12  how do you know if you’re right? to better understand the significance and utility of methodology, and the comparative method in particular, we will consider an argument advanced by michael moore in bowling for columbine we’ll watch an excerpt from his film in a few minutes, but first a few more points introduction to course course information

13 comparative politics is more than method  The comparative method is an integral part of comparative politics, but comparative politics is not merely a method of study, it is also a subject of study  As a subject of study, comparative politics may be said to focus on the many different societies, types of institutions, political systems, and countries that make up the world introduction to course studying comparative politics

14 comparative politics is more than method  saying that comparative politics is both a subject of study and a method of study is still not enough to  as a field of study, comparative politics also focuses on the politics of a given country, state or society, which raises one very important question … what is politics? introduction to course studying comparative politics

15 what is politics?  is politics the same as government?  is politics what politicians do?  is politics the fight between political parties? introduction to course studying comparative politics

16 what is politics? here’s a traditional definition from the merriam-webster dictionary politics is the art or science of government; it is the art or science concerned with guiding or influencing governmental policy; or it is the art or science concerned with winning and holding control over a government some questions to consider  where is politics located; that is, where does it occur?  who are the political actors?  what is the objective of politics? introduction to course studying comparative politics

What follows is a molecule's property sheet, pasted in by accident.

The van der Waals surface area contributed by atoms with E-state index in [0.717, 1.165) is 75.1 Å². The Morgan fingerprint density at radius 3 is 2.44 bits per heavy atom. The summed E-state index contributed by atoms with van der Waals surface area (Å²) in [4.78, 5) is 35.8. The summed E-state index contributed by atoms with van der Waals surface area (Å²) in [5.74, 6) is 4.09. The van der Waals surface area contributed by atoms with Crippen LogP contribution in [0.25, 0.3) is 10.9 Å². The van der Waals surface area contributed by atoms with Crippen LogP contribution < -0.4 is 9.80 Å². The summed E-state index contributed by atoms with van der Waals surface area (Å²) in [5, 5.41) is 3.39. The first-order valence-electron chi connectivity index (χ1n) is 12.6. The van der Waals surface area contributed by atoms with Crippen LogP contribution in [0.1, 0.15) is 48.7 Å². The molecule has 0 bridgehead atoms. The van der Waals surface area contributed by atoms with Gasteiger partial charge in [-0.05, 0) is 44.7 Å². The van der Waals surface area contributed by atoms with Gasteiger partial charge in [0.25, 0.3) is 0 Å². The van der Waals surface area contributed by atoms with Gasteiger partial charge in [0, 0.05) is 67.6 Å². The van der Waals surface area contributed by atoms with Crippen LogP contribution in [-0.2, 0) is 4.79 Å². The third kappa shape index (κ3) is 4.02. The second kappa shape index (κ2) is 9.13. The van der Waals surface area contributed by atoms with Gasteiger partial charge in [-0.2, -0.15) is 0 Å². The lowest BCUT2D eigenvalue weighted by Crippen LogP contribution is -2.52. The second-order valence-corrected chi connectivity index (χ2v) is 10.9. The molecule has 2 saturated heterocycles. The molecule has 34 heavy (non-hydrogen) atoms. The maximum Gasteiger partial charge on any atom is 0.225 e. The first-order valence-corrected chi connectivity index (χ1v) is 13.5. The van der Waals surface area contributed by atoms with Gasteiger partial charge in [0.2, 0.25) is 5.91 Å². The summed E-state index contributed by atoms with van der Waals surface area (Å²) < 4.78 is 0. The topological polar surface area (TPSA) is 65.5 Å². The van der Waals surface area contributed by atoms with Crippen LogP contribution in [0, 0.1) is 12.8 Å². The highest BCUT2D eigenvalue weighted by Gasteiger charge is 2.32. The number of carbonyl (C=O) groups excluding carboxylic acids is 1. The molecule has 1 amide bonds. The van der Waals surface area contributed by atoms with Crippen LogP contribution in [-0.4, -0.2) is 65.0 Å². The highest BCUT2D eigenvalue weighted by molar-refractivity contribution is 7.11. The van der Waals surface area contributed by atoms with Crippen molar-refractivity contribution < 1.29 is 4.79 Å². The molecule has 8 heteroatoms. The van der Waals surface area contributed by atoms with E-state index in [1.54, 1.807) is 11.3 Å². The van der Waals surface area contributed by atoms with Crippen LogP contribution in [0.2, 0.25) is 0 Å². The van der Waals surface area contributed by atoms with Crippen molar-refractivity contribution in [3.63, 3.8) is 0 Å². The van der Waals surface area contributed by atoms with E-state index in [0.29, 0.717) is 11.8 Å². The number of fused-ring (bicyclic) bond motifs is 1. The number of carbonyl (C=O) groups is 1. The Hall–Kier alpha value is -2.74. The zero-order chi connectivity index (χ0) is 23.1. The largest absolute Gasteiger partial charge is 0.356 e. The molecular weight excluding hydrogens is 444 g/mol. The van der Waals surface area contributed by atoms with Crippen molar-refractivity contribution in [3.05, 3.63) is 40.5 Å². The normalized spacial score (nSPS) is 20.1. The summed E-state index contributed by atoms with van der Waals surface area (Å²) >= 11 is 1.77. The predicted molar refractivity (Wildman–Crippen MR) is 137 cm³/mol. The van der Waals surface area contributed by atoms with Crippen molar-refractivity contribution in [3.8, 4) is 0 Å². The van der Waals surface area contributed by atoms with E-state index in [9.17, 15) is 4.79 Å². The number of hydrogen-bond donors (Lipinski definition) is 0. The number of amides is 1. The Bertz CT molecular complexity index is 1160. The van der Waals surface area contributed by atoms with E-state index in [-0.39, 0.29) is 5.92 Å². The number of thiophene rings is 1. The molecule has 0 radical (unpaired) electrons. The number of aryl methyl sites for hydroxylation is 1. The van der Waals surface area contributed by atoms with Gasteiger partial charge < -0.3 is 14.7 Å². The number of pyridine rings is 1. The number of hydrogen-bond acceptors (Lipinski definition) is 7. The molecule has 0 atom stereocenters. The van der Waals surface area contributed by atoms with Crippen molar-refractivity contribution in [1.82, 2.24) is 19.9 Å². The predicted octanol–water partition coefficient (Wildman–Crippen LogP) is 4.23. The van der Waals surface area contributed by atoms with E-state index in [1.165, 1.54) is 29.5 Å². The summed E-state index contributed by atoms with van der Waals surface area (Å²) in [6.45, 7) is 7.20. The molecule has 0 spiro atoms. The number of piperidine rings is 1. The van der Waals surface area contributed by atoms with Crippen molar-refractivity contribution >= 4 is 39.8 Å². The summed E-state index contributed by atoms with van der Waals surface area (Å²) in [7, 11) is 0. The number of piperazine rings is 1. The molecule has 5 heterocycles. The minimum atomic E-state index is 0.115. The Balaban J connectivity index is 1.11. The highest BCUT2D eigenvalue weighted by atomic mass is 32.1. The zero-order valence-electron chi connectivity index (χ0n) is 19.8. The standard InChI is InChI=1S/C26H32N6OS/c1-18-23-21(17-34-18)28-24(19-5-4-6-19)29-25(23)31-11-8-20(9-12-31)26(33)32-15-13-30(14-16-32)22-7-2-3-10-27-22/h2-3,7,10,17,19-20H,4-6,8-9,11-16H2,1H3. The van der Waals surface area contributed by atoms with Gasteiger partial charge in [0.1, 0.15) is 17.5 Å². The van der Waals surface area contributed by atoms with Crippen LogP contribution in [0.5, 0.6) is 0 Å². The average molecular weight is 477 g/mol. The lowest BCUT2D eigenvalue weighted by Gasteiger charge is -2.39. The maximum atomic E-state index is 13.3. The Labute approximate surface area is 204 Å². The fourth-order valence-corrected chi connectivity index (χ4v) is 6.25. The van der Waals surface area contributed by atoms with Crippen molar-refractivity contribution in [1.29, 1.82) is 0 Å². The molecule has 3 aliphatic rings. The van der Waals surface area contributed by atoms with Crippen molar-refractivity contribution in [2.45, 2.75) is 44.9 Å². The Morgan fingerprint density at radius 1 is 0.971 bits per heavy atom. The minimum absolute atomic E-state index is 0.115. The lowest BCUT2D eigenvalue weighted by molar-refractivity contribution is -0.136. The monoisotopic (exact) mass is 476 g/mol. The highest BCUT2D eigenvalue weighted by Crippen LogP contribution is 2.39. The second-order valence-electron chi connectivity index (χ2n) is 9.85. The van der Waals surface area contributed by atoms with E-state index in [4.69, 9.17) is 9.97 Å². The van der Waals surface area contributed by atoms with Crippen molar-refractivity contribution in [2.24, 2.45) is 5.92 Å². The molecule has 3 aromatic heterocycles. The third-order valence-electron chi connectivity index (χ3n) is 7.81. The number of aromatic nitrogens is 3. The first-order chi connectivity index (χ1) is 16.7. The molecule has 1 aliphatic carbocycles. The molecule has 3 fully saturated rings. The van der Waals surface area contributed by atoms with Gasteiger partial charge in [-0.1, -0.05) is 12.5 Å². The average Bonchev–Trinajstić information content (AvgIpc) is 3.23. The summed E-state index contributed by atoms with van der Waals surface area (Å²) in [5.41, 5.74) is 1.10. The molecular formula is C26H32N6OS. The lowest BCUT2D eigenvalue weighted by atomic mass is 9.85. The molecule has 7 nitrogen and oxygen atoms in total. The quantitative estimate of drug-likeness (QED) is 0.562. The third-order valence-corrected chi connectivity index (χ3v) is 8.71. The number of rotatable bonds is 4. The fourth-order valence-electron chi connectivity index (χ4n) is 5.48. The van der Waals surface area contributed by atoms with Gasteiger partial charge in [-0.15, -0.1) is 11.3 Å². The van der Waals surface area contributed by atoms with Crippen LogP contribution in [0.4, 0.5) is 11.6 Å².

17 what is politics? a question is anything missing from the the dictionary definition of politics? introduction to course studying comparative politics

18 what is politics? an alternative, process-oriented, definition of politics … “politics is about more than what governments chose to do or not do; it is about the uneven distribution of power in society, how the struggle over power is conducted, and its impact on the creation and distribution of resources, life chances and well-being” adrian leftwich how does this definition differ from the traditional definition? is the difference significant? how so? introduction to course studying comparative politics

19 what is politics? the process-oriented definition three basic points a process-oriented definition clearly takes politics out the governmental arena and puts it into almost all domains of life these other domains include virtually all social and civil institutions, such as churches, factories, corporations, trade unions, political parties, social movements, ethnic groups and organizations, women’s groups, organized crime, etc. of course, government is still part of the equation introduction to course studying comparative politics 1.

20 what is politics? the process-oriented definition three basic points a process-oriented definition tells us that politics is an ongoing process involving multiple actors, multiple forces, multiple struggles, and so on a process-oriented definition tells us that politics--as a struggle for power over the creation and distribution of resources, life chances and well-being--cannot be confined to a single place or territory: politics transcends borders introduction to course studying comparative politics 2. 3.

21 what is politics? the process-oriented definition in our course, the “politics” in comparative politics will be considered from processual perspective introduction to course studying comparative politics

22 bowling for columbine: an unconventional primer on the comparative method questions to consider …  what is the basic argument being put forth by moore? that is, what is his thesis?  what sort of comparisons does moore use to support his thesis?  are the comparisons convincing? why or why not?  what type of evidence underlies his comparisons? is the evidence sufficient, reliable, and valid? introduction to course studying comparative politics